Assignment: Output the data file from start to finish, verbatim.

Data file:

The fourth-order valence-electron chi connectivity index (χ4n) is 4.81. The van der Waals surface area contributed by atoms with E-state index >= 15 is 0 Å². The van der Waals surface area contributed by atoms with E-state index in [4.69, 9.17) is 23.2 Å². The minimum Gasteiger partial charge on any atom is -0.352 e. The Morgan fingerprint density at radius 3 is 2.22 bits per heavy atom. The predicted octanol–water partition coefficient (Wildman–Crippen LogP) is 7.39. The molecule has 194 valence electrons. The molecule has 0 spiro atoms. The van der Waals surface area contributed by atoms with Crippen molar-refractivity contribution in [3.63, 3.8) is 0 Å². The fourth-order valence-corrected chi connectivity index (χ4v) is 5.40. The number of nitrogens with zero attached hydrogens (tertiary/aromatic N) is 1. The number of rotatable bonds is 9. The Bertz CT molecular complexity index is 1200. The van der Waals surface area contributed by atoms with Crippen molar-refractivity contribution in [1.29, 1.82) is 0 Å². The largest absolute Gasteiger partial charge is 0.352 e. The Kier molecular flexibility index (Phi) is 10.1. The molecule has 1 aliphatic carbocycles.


The fourth-order valence-electron chi connectivity index (χ4n) is 4.81. The van der Waals surface area contributed by atoms with E-state index >= 15 is 0 Å². The van der Waals surface area contributed by atoms with E-state index in [4.69, 9.17) is 23.2 Å². The minimum Gasteiger partial charge on any atom is -0.352 e. The Morgan fingerprint density at radius 3 is 2.22 bits per heavy atom. The predicted octanol–water partition coefficient (Wildman–Crippen LogP) is 7.39. The molecule has 194 valence electrons. The molecule has 0 spiro atoms. The van der Waals surface area contributed by atoms with Crippen molar-refractivity contribution in [3.63, 3.8) is 0 Å². The fourth-order valence-corrected chi connectivity index (χ4v) is 5.40. The number of nitrogens with zero attached hydrogens (tertiary/aromatic N) is 1. The number of rotatable bonds is 9. The Bertz CT molecular complexity index is 1200. The van der Waals surface area contributed by atoms with Crippen molar-refractivity contribution in [1.29, 1.82) is 0 Å². The largest absolute Gasteiger partial charge is 0.352 e. The Kier molecular flexibility index (Phi) is 10.1. The molecule has 1 aliphatic carbocycles.